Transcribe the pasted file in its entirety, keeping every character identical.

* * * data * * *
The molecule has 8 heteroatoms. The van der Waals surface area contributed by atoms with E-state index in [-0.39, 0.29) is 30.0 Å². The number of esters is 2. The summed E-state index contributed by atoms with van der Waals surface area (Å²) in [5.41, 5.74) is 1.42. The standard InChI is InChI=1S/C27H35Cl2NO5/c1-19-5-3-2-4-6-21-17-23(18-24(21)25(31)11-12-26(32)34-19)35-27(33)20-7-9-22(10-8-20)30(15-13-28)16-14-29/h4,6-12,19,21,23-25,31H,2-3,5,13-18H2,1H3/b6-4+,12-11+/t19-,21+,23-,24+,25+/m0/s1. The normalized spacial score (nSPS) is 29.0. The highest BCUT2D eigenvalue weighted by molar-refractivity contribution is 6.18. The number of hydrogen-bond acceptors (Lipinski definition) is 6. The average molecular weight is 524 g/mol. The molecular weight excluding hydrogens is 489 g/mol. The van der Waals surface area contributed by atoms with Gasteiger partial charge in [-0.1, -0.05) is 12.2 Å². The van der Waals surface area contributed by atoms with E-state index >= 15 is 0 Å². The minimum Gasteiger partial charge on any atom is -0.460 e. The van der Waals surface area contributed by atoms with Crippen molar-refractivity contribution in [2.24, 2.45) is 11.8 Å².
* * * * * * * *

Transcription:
The molecule has 8 heteroatoms. The van der Waals surface area contributed by atoms with E-state index in [-0.39, 0.29) is 30.0 Å². The number of esters is 2. The summed E-state index contributed by atoms with van der Waals surface area (Å²) in [5.41, 5.74) is 1.42. The standard InChI is InChI=1S/C27H35Cl2NO5/c1-19-5-3-2-4-6-21-17-23(18-24(21)25(31)11-12-26(32)34-19)35-27(33)20-7-9-22(10-8-20)30(15-13-28)16-14-29/h4,6-12,19,21,23-25,31H,2-3,5,13-18H2,1H3/b6-4+,12-11+/t19-,21+,23-,24+,25+/m0/s1. The normalized spacial score (nSPS) is 29.0. The highest BCUT2D eigenvalue weighted by molar-refractivity contribution is 6.18. The number of hydrogen-bond acceptors (Lipinski definition) is 6. The average molecular weight is 524 g/mol. The molecular weight excluding hydrogens is 489 g/mol. The van der Waals surface area contributed by atoms with Gasteiger partial charge in [-0.1, -0.05) is 12.2 Å². The van der Waals surface area contributed by atoms with E-state index >= 15 is 0 Å². The minimum Gasteiger partial charge on any atom is -0.460 e. The van der Waals surface area contributed by atoms with Crippen molar-refractivity contribution in [2.24, 2.45) is 11.8 Å².